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Cannabis Means Business

By Tom Ahern

Cannabis is big business right now, and the U.S. business is booming. Last year, the industry generated nearly $9 billion in sales in the U.S. – equivalent to the entire snack-bar industry, according to BDS Analytics—and is on track for $11 billion in 2018, and $32 billion globally by 2022.

Naturally, interest in adult use and medical cannabis is at an all-time high on Wall Street. The North American Marijuana Index (NAMMAR) has climbed more than 140 percent since its one-year low last September, according to Bloomberg, the same period the S&P 500 has risen only about only 17 percent. But its frenzied growth year has been marked by spikes, losses, and rebounds.

If the rise and fall of industry economics are dizzying, changing regulations—and the market opportunities they make or break—cause downright whiplash. As of January, nine states and the District of Columbia allow for recreational marijuana use and 31 allow for medical use. In July, the state of California put stringent chemical compliance standards in place, and recreational use and sales had only been legalized six months before. Also in July, the New York State Health Department issued a report recommending legalization of cannabis and Gov. Andrew M. Cuomo suggested that it was not a question of if, but when legalization would happen.

Next month our neighbor to the north officially legalizes the adult use of marijuana—the second country to do so, after Uruguay—opening an entirely new window to a frenzy of opportunity. U.S.-based Constellation Brands is investing $4 billion in Canadian producer Canopy Growth. And another Canadian grower, Cronos Group, brokered a $122 million partnership with Boston-based lab Ginkgo to genetically engineer the building blocks of marijuana. Think about that. Potentially taking the farmer out of the farm.

These are broad-brush changes that happen on the political and economic landscape. But what many cannabis entrepreneurs might not realize in this young industry is that equally significant— if not more — are the decisions made on the local level. Municipal planning and zoning laws are the primary tool for regulating where and how marijuana businesses can operate. Last month, for example, the Massachusetts Cannabis Control Commission voted not to scrutinize the contracts between marijuana companies and municipalities. This is a ruling critics say could leave cannabis entrepreneurs vulnerable to local officials demanding large sums to do business in their community.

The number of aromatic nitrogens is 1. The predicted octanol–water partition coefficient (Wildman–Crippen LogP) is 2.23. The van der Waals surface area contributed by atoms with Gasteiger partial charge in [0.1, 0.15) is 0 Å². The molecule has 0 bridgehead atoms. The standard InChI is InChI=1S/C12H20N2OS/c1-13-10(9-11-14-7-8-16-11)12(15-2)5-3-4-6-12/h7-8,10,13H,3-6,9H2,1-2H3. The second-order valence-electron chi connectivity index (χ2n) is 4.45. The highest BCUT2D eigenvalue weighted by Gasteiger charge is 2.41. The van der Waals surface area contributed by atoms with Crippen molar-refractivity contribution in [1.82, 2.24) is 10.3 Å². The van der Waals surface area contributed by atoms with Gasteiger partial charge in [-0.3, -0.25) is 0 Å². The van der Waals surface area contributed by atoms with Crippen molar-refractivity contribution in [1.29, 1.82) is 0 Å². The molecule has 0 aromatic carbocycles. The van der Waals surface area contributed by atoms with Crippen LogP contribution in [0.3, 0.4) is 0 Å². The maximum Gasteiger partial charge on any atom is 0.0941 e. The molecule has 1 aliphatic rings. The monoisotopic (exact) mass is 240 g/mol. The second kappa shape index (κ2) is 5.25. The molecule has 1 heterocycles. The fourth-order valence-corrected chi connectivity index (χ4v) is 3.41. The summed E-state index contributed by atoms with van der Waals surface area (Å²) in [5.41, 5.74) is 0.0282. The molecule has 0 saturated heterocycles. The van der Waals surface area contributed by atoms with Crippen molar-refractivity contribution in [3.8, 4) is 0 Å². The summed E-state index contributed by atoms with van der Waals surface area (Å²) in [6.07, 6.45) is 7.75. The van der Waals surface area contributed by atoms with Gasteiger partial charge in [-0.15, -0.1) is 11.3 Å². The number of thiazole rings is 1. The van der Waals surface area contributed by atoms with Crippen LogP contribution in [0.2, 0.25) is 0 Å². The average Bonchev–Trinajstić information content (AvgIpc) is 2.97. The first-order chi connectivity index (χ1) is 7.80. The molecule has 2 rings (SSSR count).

Even more local: In the Massachusetts city of Newton, the presence of recreational-use marijuana — already approved by the state in 2016 — hangs on a citizens’ Opt Out ballet question that may or may not make it to the November election, and a second question that may or may not supersede it by asking for a two to four-dispensary limit in the city. Numerous other Bay State communities are rushing municipal bans to the ballot or local town meetings. The lesson learned is that even though voters approved adult use and sales, not all citizens want the next dispensary in their town.

Decisions like this are being made all the time on a case-by-case basis with no boilerplate blueprints, and smart cannabis executives have to keep a watchful eye on local regulations, and ways to have a voice in shaping public opinion.

Massachusetts requires applicants to have held a community outreach meeting and sign a Host Community Agreement (HCA) with the municipality. Community involvement is a requirement in the licensing process. And this is where many cannabis businesses get the squeeze, particularly if they miscalculate the potency of public opposition and the need for them to advocate on a grassroots level. Every vote, every ballot question, every town meeting, has the potential to make or break a cannabis company’s chance of expanding their business — or opening in a community at all.

Last week, the Securities and Exchange Commission warned investors in NAMMAR to be savvy about this fledgling industry, and not be so starry-eyed that they miss the danger signs of a shaky business. The same could be said of cannabis industry and the risks of underestimating the volatility of local public opinion.

Tom Ahern is a founding partner at Five Corners Strategies and leads the firm’s Boston, MA office.